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May 07, 2010


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Pete Apruzzese

I'm ashamed to admit that I don't currently own any home video version of Stagecoach. But it appears that Criterion's Blu-ray will correct that omission. As for Wells' comments, the less said the better. Thanks for the review.

The Siren

I wonder if the negative was "lost" during the period in which Fox reportedly had the Ford withdrawn from circulation so as not to compete with its execrable 1966 remake.

Wonderful to see you show this one the love it merits, Glenn. My favorite moment, aside from Wayne's entrance--so quiet and touching: "Looks like I got the plague, don't it?"

The Siren

Oh, and what a beautiful observation about that Mitchell close-up, in a movie that has some of the best close-ups of all time.

Daniel McCaffrey

I just read this incredible new book called "Arizona's Little Hollywood" that reveals the truth behind the making of "Stagecoach" for the first time. Using newly unearthed documentation from Arizona sources, it proves that much has been falsified, including the whole Goulding-Monument Valley connection.


I sympathize with your not being able to take Blu-ray screenshots. I have a Mac computer and there are no blu-ray drives available for Macs. (Do you have a Mac?) According to an Apple employee I spoke with, Steve Jobs doesn't like Blu-ray because he feels the future of movie watching is in downloading and online streaming, i.e., iTunes. :) Ergo, no Blu-ray drives for Macs.

Thus I can only do screencaps of standard definition discs, even when I have the Blu-ray in my collection. Alas.

I saw Stagecoach some years ago on the giant screen at the Fox Theatre in Atlanta and it blew me away -- especially that amazing shot of Wayne "rising like a young god out of the desert." Could someone please remind me which critic wrote that? The phrase has always stuck in my mind but I can't remember its author.

(It's not Stagecoach, but it's a western -- kind of -- and a pip in its own right: I screencapped the Warner Bros. musical short The Royal Rodeo starring John Payne and the pics are at http://www.paulasmoviepage.shutterfly.com)


Glenn, you are so right about Ford being the child of Murnau and Griffith. What really amazes me about Ford, the more I look at him, is how much the expressionist strain (so obviously present in his late silents) never really left him; Murnau's influence can be felt very strongly in The Searchers, Sergeant Rutledge, The Civil War episode of How the West Was Won and 7 Women.

When I taught a Ford at Fox class a couple years ago, I was astonished to find that Ford visually quoted a couple of shots from The Last Laugh in Four Sons. He really studied Murnau's films in an almost academic way and I don't think this influence has been given its proper due - even with all the great Ford books out there. Someone should write a whole book titled "Murnau/Ford".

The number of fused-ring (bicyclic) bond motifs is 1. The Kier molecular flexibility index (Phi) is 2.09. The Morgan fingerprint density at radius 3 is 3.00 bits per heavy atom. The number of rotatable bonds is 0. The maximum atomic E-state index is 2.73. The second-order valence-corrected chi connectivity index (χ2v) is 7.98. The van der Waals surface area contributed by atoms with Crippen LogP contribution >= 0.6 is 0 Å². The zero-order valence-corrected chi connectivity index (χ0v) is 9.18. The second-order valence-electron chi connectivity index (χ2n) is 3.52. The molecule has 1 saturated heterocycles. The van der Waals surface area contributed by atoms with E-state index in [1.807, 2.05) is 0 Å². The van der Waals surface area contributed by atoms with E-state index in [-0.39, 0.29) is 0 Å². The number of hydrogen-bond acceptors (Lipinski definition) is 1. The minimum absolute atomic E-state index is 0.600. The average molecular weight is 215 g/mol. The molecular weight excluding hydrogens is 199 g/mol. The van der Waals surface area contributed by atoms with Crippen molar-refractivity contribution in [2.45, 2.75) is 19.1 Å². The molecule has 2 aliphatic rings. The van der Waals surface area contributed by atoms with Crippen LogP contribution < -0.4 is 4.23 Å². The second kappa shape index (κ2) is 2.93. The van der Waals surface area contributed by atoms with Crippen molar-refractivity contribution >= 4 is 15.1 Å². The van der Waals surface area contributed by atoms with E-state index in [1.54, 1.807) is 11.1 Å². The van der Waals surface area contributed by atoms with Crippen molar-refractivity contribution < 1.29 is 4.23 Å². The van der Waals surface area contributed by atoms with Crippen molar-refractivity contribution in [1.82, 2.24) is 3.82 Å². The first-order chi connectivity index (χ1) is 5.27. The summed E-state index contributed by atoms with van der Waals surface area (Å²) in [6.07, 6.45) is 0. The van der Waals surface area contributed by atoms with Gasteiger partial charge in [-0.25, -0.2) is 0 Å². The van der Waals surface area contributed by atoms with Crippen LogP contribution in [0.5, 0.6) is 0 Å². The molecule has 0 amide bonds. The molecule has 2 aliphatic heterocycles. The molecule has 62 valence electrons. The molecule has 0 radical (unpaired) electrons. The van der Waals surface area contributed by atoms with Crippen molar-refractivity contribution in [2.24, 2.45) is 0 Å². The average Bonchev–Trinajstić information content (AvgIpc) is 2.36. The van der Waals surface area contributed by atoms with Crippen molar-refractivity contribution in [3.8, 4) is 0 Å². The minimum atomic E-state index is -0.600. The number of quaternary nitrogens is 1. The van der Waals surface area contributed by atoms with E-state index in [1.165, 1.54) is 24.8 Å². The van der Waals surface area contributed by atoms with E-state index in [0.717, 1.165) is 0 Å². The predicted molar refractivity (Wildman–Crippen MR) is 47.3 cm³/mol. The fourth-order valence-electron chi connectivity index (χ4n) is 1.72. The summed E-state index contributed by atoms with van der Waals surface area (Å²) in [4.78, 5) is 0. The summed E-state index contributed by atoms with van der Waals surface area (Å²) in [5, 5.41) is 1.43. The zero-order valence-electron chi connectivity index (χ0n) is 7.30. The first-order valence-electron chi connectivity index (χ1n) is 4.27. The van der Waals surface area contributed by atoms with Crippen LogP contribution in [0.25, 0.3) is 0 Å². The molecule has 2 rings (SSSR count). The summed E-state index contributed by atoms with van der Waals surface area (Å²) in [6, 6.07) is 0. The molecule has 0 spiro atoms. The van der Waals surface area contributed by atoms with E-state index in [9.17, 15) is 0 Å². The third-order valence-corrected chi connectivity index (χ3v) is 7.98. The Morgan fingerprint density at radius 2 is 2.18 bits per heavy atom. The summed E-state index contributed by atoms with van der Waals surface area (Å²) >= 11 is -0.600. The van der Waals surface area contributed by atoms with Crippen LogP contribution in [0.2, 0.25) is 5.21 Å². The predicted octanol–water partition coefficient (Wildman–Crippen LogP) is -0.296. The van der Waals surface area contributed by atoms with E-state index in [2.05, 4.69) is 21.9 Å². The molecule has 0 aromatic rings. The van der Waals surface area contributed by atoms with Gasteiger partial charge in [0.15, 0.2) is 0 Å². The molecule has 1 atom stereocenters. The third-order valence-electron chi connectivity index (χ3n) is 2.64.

D Cairns

Lindsay Anderson's great documentary on Ford draws very strong connections between Four Sons and Sunrise, but then kind of lets it go at that, rather than seeing Murnau as an ongoing influence over Ford's work. But it does so many other things well (even if Anderson has an odd resistance to The Searchers) that I can't see that as a major flaw.

I'm very glad I hedged my bets on the discovery of Monument Valley when I wrote about it for the DVD: I think I say that opinions differ or something. Sounds like "Arizona's Little Hollywood" might finally settle the argument.

Tom Block

Wayne's intro shot is indeed a killer, fully deserving of its fame, but there's another one that hits me even harder in context. It's during the snowy leg of the trip--the passengers all look miserable, jouncing around in the freezing carriage, and Trevor happens to look over at Wayne. He appears to be asleep, but he suddenly looks up and stares back at her, making serious, unabashed, full-bore eye-contact with her, as the wind blows the brim of his hat about his face. It's a completely hot moment, and I do mean "hot" in the modern sense of the word: that moment when two people's feelings about each other have reached the point where it's pointless, and maybe even impossible, to deny the fact any longer. Of course it can't hold a candle to any of Jennifer Aniston's romcoms, but hey, you can't have everything.

(I've been promising myself I was going to wait until I get the Criterion disc before watching it again, but I might have just talked myself into hauling out my Warners copy. All of a sudden I'm dying to see it again...)


I kind of wish you would "go there" with Wells' idiotic temper tantrum here Glenn. It's more of that puerile anti-Criterion nonsense and based nothing but the fantasies of Wells himself. It really makes him look like an idiot blu fanboy who thinks any movie ever made can effortlessly be made into a flawless blu ray, but they don't want the format to succeed so they don't do it. or something.


Jeff Wells is simply a sociopathic bully and elitist Eloi. No need for further explanations;]

Can't wait to check out this bluray.

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